A water-resistant glue used in the early 20th century. Dried blood was obtained from cattle or hog slaughter houses then sold as a water-soluble dark red powder. It contains serum, albumin, and globulin. The powder is dissolved in water, then activated by the addition of an alkali, such as lime slaked lime, (wood) ashes, and/or alum. This forms a dark color adhesive that dries to a water-resistant film. Blood glue has been used as plywood adhesive, as a paint for brickwork, and as an adhesive for filling joints between brick and building stones.
Synonyms and Related Terms
cola de albmina (Esp.); colle l'albumine (Fr.); blood cement; blood albumen glue; blood albumin glue;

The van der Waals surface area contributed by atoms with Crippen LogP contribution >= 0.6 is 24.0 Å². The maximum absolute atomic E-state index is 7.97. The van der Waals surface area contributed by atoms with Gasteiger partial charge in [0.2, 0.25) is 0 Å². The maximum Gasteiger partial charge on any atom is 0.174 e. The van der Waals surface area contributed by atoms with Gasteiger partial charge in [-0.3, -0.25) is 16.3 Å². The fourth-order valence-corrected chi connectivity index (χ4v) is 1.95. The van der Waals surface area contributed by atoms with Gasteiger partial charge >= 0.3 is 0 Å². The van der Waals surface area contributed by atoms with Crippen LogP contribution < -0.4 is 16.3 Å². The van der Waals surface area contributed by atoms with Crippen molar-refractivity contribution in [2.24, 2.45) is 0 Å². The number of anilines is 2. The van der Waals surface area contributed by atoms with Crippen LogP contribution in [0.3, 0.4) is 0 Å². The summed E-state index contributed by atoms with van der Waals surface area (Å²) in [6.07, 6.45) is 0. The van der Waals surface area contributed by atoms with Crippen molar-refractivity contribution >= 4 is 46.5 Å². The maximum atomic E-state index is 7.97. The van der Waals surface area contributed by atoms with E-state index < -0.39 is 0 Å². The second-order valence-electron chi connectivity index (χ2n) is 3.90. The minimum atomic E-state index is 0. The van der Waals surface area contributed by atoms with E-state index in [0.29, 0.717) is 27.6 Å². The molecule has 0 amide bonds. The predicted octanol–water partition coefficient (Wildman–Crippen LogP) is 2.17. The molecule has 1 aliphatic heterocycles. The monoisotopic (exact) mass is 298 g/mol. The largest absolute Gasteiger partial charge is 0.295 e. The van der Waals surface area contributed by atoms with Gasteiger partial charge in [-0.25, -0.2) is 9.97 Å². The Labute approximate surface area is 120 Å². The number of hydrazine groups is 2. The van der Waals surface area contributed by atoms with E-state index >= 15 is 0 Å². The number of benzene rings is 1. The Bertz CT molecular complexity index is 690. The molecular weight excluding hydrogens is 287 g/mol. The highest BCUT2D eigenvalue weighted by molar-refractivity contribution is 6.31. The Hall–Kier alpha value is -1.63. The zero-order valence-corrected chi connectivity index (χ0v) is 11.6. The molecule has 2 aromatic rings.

Initially soluble in water (pH = 7.8).
Hazards and Safety
Dried powder can develop a strong static charge. Will produce dark, insoluble stains on cellulose.
J.Hubbard, "Animal Glues" in Handbook of Adhesives, I.Skeist (ed.), Van Nostrand Reinhold, New York, 1977, p.172-180.
- Encyclopedia Britannica, http://www.britannica.com Comment: "adhesive" Encyclopdia Britannica [Accessed February 12, 2002]
- Irving Skeist, Irving Skeist, Handbook of Adhesives, Van Nostrand Reinhold Company, New York, 1977
- Art and Architecture Thesaurus Online, http://www.getty.edu/research/tools/vocabulary/aat/, J. Paul Getty Trust, Los Angeles, 2000